This is a rough, but important read. Written by a Russian, for Russians; it is not so easily accessible for those of us outside of that locale both spatially and temporally. I'd suggest that those who wish to embark on this journey already have an invested understanding of Russian revolution history of the early 20th century, otherwise you'll end up missing some of the conceptual framework that Solzhenitsyn takes for granted that you know.

With that being said, the translation is done very well, and Solzhenitsyn must be commended for writing what must be some of the toughest paragraphs put to paper in a manner that is respectable to those that were trod underfoot, whilst not leaving out anything that he could corroborate happened. All the while making such a dreary and somewhat repetitious set of situations have their time in our memory, so the collective conscious learns and hopefully …

Caliban's War (Paperback, 2012, Orbit Books) 4 stars

We are not alone. On Ganymede, breadbasket of the outer planets, a Martian marine watches …

Review of "Caliban's War (Expanse 2)" on 'GoodReads'

5 stars

The writing style of this series is impeccable. Crass when it needs to be, as well as funny, disjoint, confusing & tense - all these threads woven into a fantastic web of intrigue and suspense. Sometimes a character's disposition or emotional state is given in a five sentence paragraph for dramatic effect. It's incredibly surprising how such a small set of words can be constructed in such a manner that seems to never have occurred to me to arrange like that, yet convey such an impressive statement of fact and emphasis.

And then, we have such a thrilling story going on with characters, vernacular and hard sci-fi themes deeper than many contemporary sci-fi stories even begin to attempt.

These are the first set of books I'm reading after seeing the TV adaptation, so I'm not going to comment on much of the story here, since for the most part I …

Aurora (2015, Orbit) 4 stars

A major new novel from one of science fiction's most powerful voices, Aurora tells the …

Review of 'Aurora' on 'GoodReads'

4 stars

A thoroughly enjoyable and thought provoking account of a generation ship and its crew, on the way to Tau Ceti. Mostly narrated via the ship itself as it increases its capability and grapples with consciousness, or intelligence, or being - mostly humanity.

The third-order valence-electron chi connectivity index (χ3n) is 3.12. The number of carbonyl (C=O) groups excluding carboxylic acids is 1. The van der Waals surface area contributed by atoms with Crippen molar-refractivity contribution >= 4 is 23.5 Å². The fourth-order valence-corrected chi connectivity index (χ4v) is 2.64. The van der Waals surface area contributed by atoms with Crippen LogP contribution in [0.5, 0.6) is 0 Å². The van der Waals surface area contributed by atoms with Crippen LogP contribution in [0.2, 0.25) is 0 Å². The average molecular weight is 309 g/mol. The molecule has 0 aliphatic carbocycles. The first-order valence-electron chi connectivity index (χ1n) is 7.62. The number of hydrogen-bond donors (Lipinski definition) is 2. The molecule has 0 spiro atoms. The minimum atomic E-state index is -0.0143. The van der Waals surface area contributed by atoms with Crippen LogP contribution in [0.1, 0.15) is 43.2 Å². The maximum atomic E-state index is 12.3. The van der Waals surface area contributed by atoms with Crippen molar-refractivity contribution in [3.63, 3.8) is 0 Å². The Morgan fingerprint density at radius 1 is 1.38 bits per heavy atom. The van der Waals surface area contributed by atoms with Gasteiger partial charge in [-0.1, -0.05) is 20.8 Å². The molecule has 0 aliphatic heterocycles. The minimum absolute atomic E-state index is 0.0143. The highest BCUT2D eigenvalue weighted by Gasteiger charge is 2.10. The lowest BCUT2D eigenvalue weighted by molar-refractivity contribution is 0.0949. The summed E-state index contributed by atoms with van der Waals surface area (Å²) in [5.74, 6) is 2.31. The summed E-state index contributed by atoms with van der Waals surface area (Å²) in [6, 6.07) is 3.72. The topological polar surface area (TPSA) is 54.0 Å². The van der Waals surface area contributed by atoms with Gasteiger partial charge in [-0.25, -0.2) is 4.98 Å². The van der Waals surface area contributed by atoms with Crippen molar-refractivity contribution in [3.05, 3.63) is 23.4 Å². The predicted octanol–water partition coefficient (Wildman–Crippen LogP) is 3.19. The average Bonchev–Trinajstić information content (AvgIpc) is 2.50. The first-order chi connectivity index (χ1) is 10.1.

Some of the concepts and dangers brought up throughout are akin to KSR's other works, although a generation ship brings about its own unique issues. Zoodevolution seems like such a crazy problem to have to deal with.

I'm torn about the ending. Actually, it seems really laclustre. I want to know about the colony, I don't much care about beaches in this context. Reintegration isn't really explored as much as other themes, so why is an entire section devoted to this? The troubles of star people living at their destination, how that feels: fine. But it felt like this could have had a really decent 'the journey is …

21 Lessons for the 21st Century (2018, Jonathan Cape) 4 stars

21 Lessons for the 21st Century is a book written by bestseller Israeli author Yuval …

Review of '21 Lessons for the 21st Century' on 'GoodReads'

3 stars

Harari's first two powerhouses: Sapiens and Homo Deus were two books I thoroughly enjoyed. This one, at least to me, missed the mark a little - although I'm struggling to find out why. Sapiens was almost an archetypal story, which is where it gained its power and prominence. Homo Deus, as I stated in my review of it, fell a little flat in the early portions but made up in the discussions of a post-liberal democracy technological future.

Where did 21 lessons go wrong? Why was it wrong? Well. Much of it was perhaps talking about things that are obvious, but could not be considered archetypal. Thus I was not hit in the face with the realisations and acceptance of every page turn like Sapiens. It was more of an "I know this, we struggle with this, because this is fundamentally a Value, and it's not a thing we can …

Packing for Mars (2011, Norton) 4 stars

Space is devoid of the stuff humans need to live: air, gravity, hot showers, fresh …

Review of 'Packing for Mars' on 'GoodReads'

3 stars

If you got a copy of this book by reading the title and neglecting to read beyond that, you may not be in for what you expect. Mars specifics are not really spoken of at all. This book is an investigation into the more mundane but necessary requirements of human space flights lasting longer than a brief jaunt around the world and back. How long can a human stay in the same clothing without turning into a fungus, what's the best way to take a dump, is it possible to then eat those feces to save on launch weight? These kind of questions.

In general, this is a great foray into some of the more eyebrow raising aspects of the early to present-day design and engineering of space bound systems, including eye witness testimonies and interesting quips from historical transcripts that idiosyncratically brings some of the heroes of the Apollo …